Boyan Slat is a engineering student from the Netherlands who has come up with a creative method for cleaning up the oceanic gyres.
This area is often referred to as the Garbage Patch a swirling plastic soup that covers a massive area of the central oceans, poisoning marine life, sea birds and endangering the food chain, of which we are all a part.
Having combined data and conferred with oceanic specialists from around the world Boyan’s estimate for the of amount of plastic floating in the Gyres is 7,250,000,000 KG or 7.25 million tons.
His design could potentially clean up large swaths of the ocean Garbage Patch using floating booms that redirect direct the flow of debris into a centrifuge, rather than using a net system to cover wide areas, indiscriminately catching marine life.
This method creates virtually no by-catch of fish or other living organisms as they would be able to move around the obstacle. Ocean currents would push plastic debris toward the centrifuge cleanup platforms anchored to the seabed.
Run on sustainable power from the sun, currents, and waves this would be a self supportive system with no emissions or use of polluting fuels.
Boyan estimates this project could be funded by the re-sale of the gathered plastic materials back to plastic producers. He also noted that to effect real change there needs to be less focus on money driving the need for change.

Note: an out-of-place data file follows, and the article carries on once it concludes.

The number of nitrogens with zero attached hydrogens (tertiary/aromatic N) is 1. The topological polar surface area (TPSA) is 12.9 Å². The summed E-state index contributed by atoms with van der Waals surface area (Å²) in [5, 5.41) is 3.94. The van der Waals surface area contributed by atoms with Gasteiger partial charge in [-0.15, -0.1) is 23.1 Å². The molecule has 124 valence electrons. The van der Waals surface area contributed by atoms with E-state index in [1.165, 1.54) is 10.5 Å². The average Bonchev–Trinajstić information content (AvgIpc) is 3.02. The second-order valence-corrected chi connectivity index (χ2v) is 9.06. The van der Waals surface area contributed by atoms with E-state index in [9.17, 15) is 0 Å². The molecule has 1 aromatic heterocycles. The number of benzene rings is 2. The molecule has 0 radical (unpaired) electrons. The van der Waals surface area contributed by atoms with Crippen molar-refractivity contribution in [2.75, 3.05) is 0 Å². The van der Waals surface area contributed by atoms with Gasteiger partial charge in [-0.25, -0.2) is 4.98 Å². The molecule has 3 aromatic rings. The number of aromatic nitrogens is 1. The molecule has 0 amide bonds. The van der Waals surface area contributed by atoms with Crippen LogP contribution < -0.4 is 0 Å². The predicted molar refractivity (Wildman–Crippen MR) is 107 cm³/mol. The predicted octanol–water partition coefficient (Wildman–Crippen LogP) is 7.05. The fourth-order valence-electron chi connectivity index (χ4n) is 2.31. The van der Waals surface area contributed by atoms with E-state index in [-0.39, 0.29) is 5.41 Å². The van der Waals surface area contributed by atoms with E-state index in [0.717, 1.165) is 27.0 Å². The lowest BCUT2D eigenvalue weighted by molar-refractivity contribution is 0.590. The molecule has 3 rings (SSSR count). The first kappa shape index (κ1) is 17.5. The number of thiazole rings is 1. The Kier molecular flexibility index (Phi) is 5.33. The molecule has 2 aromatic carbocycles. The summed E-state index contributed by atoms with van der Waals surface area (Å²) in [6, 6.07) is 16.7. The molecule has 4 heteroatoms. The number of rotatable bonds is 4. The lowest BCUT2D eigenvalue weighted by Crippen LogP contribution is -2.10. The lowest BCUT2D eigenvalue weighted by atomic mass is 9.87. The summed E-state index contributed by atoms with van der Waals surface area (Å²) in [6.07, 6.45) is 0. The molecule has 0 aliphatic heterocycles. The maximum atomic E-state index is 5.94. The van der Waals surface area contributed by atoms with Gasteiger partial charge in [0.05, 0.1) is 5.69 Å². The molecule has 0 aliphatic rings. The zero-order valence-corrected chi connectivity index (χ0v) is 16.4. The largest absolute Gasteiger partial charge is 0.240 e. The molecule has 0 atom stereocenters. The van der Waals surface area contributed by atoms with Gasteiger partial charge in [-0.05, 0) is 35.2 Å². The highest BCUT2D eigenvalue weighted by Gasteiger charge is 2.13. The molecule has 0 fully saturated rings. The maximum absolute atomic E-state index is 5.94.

Please take a moment to watch Boyan Slat’s presentation on TEDX 2012:
As of today this project is truly in its infancy and they are only 25% of the way through completing their feasibility study.
They are looking for specialists in engineering, oceanography, economics, recycling and maritime law to help complete this study.
If you think you can help please follow this link to make contact. Boyan Slat
The Ocean Cleanup Array was awarded Best Technical Design at the Delft University of Technology and came in second place at the iSea Clash of the Concepts sustainable innovation award.